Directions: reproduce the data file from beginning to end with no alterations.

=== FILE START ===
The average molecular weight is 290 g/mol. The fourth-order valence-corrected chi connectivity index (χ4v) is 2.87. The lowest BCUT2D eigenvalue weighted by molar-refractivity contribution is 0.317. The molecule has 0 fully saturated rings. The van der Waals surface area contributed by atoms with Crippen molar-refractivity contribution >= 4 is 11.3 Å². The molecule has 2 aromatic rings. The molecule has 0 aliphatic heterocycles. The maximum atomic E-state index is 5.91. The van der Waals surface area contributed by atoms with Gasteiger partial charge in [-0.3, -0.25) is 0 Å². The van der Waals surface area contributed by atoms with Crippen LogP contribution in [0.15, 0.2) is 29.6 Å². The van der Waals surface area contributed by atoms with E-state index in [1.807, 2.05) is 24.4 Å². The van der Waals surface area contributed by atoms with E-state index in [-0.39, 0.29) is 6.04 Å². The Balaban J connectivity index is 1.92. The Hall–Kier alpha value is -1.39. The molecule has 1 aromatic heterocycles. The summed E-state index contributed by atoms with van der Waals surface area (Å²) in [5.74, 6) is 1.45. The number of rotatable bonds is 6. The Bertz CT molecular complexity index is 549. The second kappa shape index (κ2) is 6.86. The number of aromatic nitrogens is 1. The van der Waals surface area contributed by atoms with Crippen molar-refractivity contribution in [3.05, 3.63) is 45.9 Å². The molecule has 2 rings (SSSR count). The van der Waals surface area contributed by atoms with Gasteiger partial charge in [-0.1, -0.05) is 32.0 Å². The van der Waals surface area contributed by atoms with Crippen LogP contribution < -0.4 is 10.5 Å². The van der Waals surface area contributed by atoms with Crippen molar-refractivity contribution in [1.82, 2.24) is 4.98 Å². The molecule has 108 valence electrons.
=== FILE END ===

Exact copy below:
The average molecular weight is 290 g/mol. The fourth-order valence-corrected chi connectivity index (χ4v) is 2.87. The lowest BCUT2D eigenvalue weighted by molar-refractivity contribution is 0.317. The molecule has 0 fully saturated rings. The van der Waals surface area contributed by atoms with Crippen molar-refractivity contribution >= 4 is 11.3 Å². The molecule has 2 aromatic rings. The molecule has 0 aliphatic heterocycles. The maximum atomic E-state index is 5.91. The van der Waals surface area contributed by atoms with Gasteiger partial charge in [-0.3, -0.25) is 0 Å². The van der Waals surface area contributed by atoms with Crippen LogP contribution in [0.15, 0.2) is 29.6 Å². The van der Waals surface area contributed by atoms with E-state index in [1.807, 2.05) is 24.4 Å². The van der Waals surface area contributed by atoms with E-state index in [-0.39, 0.29) is 6.04 Å². The Balaban J connectivity index is 1.92. The Hall–Kier alpha value is -1.39. The molecule has 1 aromatic heterocycles. The summed E-state index contributed by atoms with van der Waals surface area (Å²) in [5.74, 6) is 1.45. The number of rotatable bonds is 6. The Bertz CT molecular complexity index is 549. The second kappa shape index (κ2) is 6.86. The number of aromatic nitrogens is 1. The van der Waals surface area contributed by atoms with Crippen molar-refractivity contribution in [3.05, 3.63) is 45.9 Å². The molecule has 2 rings (SSSR count). The van der Waals surface area contributed by atoms with Gasteiger partial charge in [-0.1, -0.05) is 32.0 Å². The van der Waals surface area contributed by atoms with Crippen LogP contribution < -0.4 is 10.5 Å². The van der Waals surface area contributed by atoms with Crippen molar-refractivity contribution in [1.82, 2.24) is 4.98 Å². The molecule has 108 valence electrons.